Thursday May 21
Readers of my last entry on hiking may have a question or two.
Like, “Really? It’s all wildflowers and beautiful scenery out there? That can’t be the whole story.”
It’s not: My almost-daily Yankee Hill walks are indeed wonderful, but they’re not pristine. Man has left his unmistakable and often nasty imprint – even in this quiet neck of the woods.
First, there was that drive-by midnight dump I cleaned up a few weeks ago. But take a good look downslope as you hike these roads, and you’ll see more trash – mattresses, furniture, blankets, old clothes and more.
Then there’s what some of us call Burn Mountain. It’s about a mile beyond my place on Upper Yankee Hill Road. Briefly it served as a helicopter-salvage logging deck in the wake of 1994’s Creek Fire. Then it became a hangout and a dump. Still is, although the trash levels ebb and flow – as the occasional neighbor cleans it up.
About a half mile beyond Burn is “Ideal.” Ideal is the brand of the travel trailer unceremoniously pushed over the edge of the road maybe five years ago – in the middle of the night in the middle of nowhere.
A neighbor reported it, and the Highway Patrol put out cones to mark the spot. Two weeks later, the cones disappeared, but the trailer did not. Ideal has become a distinctly un-ideal but enduring landmark.
It also left a question: Why didn’t its owners simply leave their banged-up trailer in a shopping-center parking lot? It would be so much easier to clean up that way.
Curious about whether Ideal would ever be hauled away, I called the Highway Patrol today. “We’ll send an officer right out,” a dispatcher told me. “Don’t bother,” I said. “You have more important things to worry about.” “Not these days,” she answered.
But a Tuolumne County sheriff’s deputy instead responded. Chris Passeau, in charge of vehicle abatement, took a long look at Ideal.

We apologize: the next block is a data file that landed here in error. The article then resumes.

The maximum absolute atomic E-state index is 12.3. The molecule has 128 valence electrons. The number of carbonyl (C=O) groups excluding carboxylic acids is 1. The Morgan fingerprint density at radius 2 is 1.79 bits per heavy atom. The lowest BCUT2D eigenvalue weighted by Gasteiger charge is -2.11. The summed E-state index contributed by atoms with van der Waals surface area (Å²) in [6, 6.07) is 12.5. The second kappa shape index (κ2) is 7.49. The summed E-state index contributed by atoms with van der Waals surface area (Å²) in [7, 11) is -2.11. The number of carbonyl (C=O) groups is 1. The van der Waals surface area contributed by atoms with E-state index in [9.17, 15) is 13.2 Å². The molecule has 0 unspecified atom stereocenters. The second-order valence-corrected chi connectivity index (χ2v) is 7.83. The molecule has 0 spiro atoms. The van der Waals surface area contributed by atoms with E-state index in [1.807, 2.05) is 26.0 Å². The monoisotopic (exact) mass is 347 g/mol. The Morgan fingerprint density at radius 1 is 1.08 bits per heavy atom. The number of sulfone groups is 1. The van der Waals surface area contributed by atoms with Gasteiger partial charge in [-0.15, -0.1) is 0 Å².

“Well, it’s on Forest Service or BLM property, and I don’t think either agency will tow it out,” he said. “It would just cost too much.”
I suspected this would be the answer.
But in time, Deputy Passeau continued, the canyon brush will swallow Ideal up and the trailer will be “much harder to see.”
Ideal is hardly the first junker junked on our road.
When I first moved here in 1976, I would often run from my place to Five Mile Creek and back. A key milepost then was a 1950s-vintage Chevy panel truck pushed down the canyon a mile short of the creek. All that was left was the chassis. Manzanita and buck brush snaked through its windows.
A few years later, it disappeared without a trace. Salvaged by a classic-car restorer? Removed by an art collector? Sold for scrap? Who knows?
Decades later, a trashed-up blue Datsun appeared on the banks of Five Mile Creek, apparently rolled down from the road. Although without any artistic or historic value, it vanished within two years.
I have saved the best of my man-made diversions for last: Suzie Q.
It’s a shrine of sorts, complete with beads, three candles and an epitaph, painted on a dark, flat stone: “Suzie Q. In loving memory. 5-10-2013.”
A dog? A cat? A sister, wife or daughter? I don’t have a clue.
It’s at the very end of Five Mile Creek Road, by the banks of the creek itself. This is a shady, refreshing spot year round.
This area is also graced by blooming Tuolumne faun lilies, a rare species, for a few weeks each spring. And one of those yellow lilies flowers amid Suzie Q’s memorial.
Before going to a friend’s place to watch the Super Bowl early last February, I hiked down to the creek. It was a cold, drizzly Sunday morning, and I was bundled up. I saw no one else.
But when I got to Five Mile, one of the candles at Suzie Q’s shrine had been lit. Protected by a cylindrical glass holder, its flame flickered against the winter breeze.
Nearly a week after the 49ers coughed up the Lombardi Trophy to KC, the rains eased and I returned to Five Mile Creek. Suzie’s flame was still burning.
“Now this is some Twilight Zone stuff,” I thought to myself. “How on earth has that flame stayed lit?”
The persistent flame and the shrine itself are unsolved mysteries, they are one step beyond. And I’m looking for answers. So if any reader knows them – or has the imagination to make up good ones – I’m all ears.
Contact Chris Bateman at firstname.lastname@example.org.